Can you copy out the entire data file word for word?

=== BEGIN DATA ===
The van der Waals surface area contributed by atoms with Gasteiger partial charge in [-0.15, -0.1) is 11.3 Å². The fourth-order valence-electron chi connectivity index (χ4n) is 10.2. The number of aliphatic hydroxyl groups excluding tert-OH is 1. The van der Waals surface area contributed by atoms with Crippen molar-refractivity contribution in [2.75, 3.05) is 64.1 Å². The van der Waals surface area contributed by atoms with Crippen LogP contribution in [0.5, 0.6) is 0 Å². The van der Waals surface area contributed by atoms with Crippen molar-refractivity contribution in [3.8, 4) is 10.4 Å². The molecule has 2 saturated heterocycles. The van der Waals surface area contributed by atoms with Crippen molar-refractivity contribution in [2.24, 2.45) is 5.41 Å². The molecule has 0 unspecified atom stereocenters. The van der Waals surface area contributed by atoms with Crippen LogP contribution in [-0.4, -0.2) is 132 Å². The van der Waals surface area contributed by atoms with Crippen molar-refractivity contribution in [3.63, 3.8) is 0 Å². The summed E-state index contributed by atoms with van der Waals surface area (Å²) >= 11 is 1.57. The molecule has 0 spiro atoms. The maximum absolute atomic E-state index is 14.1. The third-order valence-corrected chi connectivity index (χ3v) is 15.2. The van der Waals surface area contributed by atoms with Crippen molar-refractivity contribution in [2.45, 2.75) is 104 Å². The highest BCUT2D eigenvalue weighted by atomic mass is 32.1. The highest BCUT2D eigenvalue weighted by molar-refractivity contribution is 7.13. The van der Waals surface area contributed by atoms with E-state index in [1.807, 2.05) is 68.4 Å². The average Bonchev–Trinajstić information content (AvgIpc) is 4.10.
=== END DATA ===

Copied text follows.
The van der Waals surface area contributed by atoms with Gasteiger partial charge in [-0.15, -0.1) is 11.3 Å². The fourth-order valence-electron chi connectivity index (χ4n) is 10.2. The number of aliphatic hydroxyl groups excluding tert-OH is 1. The van der Waals surface area contributed by atoms with Crippen molar-refractivity contribution in [2.75, 3.05) is 64.1 Å². The van der Waals surface area contributed by atoms with Crippen LogP contribution in [0.5, 0.6) is 0 Å². The van der Waals surface area contributed by atoms with Crippen molar-refractivity contribution in [3.8, 4) is 10.4 Å². The molecule has 2 saturated heterocycles. The van der Waals surface area contributed by atoms with Crippen molar-refractivity contribution in [2.24, 2.45) is 5.41 Å². The molecule has 0 unspecified atom stereocenters. The van der Waals surface area contributed by atoms with Crippen LogP contribution in [-0.4, -0.2) is 132 Å². The van der Waals surface area contributed by atoms with Crippen molar-refractivity contribution in [3.63, 3.8) is 0 Å². The summed E-state index contributed by atoms with van der Waals surface area (Å²) >= 11 is 1.57. The molecule has 0 spiro atoms. The maximum absolute atomic E-state index is 14.1. The third-order valence-corrected chi connectivity index (χ3v) is 15.2. The van der Waals surface area contributed by atoms with Crippen molar-refractivity contribution in [2.45, 2.75) is 104 Å². The highest BCUT2D eigenvalue weighted by atomic mass is 32.1. The highest BCUT2D eigenvalue weighted by molar-refractivity contribution is 7.13. The van der Waals surface area contributed by atoms with E-state index in [1.807, 2.05) is 68.4 Å². The average Bonchev–Trinajstić information content (AvgIpc) is 4.10.